Article by Curtis Driscoll, firstname.lastname@example.org
The mural project is a partnership between the Arts Council of Mendocino County Get Arts in the Schools Program and Juvenile Hall as a way to provide an artistic outlet for kids, while they learn employment-related skills.
Local artist Danza Davis and incarcerated kids at the Mendocino County Juvenile Hall in Ukiah have completed a mural in the interior courtyard that shows the beauty of the environment within inland and northern Mendocino County.
The mural project is a partnership between the Arts Council of Mendocino County Get Arts in the Schools Program and Juvenile Hall as a way to provide an artistic outlet for kids, while they learn employment-related skills. According to the Office of Juvenile Justice and Delinquency Prevention, arts engagement has been proven to reduce recidivism, with therapeutic effects for at-risk, justice-system-involved youth.
During the mural process, Davis helped the kids brainstorm ideas about what could be on the wall and provided guidance during the planning process. The project focused on inland and northern Mendocino County and what animals and habitats are unique to the area. The kids also got to use a digital art program to help them come up with a composite of a design they would be interested in completing. From there, they worked on dividing the wall into grids and painting it section by section.
“I think the idea that they were beautifying a space was important to them, and they recognized that,” Davis said. “There were kids who said ‘look, we are doing this and it’s going to be here forever,’ and it was really exciting to them.”
The mural, 29.5 feet long and 9.5 feet high, features a typical summer in Northern and Inland Mendocino County, including oak and fir tree habitats and an open meadow. Elk, bear, lizard, jackrabbit, turkey vultures, monarch and swallowtail butterflies, fisher-martin and Northern flicker appear throughout the mural. Local plants like the California poppy, native lupines, soap root and poison oak also are shown.
Because many of the students had different levels of experiences, part of Davis’s work focused on making sure that students of all art backgrounds felt comfortable in painting parts of the mural and feeling like they were creating something unique.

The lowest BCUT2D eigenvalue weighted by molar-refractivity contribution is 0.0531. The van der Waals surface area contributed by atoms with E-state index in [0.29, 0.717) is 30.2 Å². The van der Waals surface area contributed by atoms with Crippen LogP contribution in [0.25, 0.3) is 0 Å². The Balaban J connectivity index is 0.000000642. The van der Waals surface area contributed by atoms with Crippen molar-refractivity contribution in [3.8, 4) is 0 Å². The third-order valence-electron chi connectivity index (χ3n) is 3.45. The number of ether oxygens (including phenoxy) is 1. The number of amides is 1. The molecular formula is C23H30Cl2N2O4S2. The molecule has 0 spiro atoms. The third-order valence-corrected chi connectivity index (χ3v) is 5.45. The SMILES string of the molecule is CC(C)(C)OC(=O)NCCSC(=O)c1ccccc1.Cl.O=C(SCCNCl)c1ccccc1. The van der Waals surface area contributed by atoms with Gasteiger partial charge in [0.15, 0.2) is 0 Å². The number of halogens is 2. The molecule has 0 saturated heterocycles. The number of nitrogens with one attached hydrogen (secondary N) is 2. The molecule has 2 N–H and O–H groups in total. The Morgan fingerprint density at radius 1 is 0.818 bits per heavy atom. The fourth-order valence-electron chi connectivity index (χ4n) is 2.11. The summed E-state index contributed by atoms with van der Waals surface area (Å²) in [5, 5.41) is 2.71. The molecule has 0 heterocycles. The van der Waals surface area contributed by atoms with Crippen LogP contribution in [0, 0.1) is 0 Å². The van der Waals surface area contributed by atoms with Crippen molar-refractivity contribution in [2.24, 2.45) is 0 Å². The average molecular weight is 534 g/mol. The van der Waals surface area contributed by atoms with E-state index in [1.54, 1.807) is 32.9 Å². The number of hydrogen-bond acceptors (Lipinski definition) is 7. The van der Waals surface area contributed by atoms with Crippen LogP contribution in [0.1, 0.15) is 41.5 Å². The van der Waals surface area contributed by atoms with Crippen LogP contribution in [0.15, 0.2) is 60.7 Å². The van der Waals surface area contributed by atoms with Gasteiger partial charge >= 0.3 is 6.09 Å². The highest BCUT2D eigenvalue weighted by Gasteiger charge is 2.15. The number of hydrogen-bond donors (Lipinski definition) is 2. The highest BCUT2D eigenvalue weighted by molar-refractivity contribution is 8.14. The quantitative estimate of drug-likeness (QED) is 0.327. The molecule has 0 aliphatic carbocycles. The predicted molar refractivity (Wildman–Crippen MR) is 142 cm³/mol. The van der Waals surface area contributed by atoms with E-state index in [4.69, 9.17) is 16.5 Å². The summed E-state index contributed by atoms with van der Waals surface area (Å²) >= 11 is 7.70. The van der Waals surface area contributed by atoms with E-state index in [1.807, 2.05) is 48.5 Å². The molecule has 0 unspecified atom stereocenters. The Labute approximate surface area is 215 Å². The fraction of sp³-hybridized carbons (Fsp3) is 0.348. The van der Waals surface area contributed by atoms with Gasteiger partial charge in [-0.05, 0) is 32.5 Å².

“Honestly, the hardest part was convincing them that you really can participate and don’t be intimidated because you have never painted before,” said Davis. “You should really just try it and find out there is a lot of joy to be found in painting and with guidance you can come to a result people can appreciate.”
Assistant Chief Probation Officer Doug Carver says he has heard from parents of kids who worked on the painting that it has reinvigorated their artistic spark and made the kids want to continue to work on art beyond just the project.
“It just showed them that they had the creativity in them, and that’s what I think was so neat about the project,” said Carver. “Danza was able to bring that out to them whether it was doing the computer program during the design or whether it was the actual mural application. It certainly opened their eyes to a little bit of broader horizons.”
Because many of the participants transitioned in and out of Juvenile Hall during the project, kids wrote their experiences in a journal so that new kids who came in to work on the project would understand the origins and all the work the previous kids had done. The journal also helped catalog all the completed steps of the project.
Juvenile Hall manager Brady Bechtol said that the idea of having murals originated a couple of years ago to clean up the area and create a more positive feel. They hope to have a mural on each panel in the courtyard that represents a different district in Mendocino County, although they have to wait and see if the Mendocino County Board of Supervisors plans on keeping Juvenile Hall open.
Despite initial reluctance to participate, Bechtol says many students end up realizing that participating in programs like painting, gardening and yoga can be therapeutic and enjoyable once they open up to it.
“They have a huge sense of pride,” Bechtol said. “They try to be cool and tough in front of their friends, but when you are alone with them and walk by, they are super excited they created this.”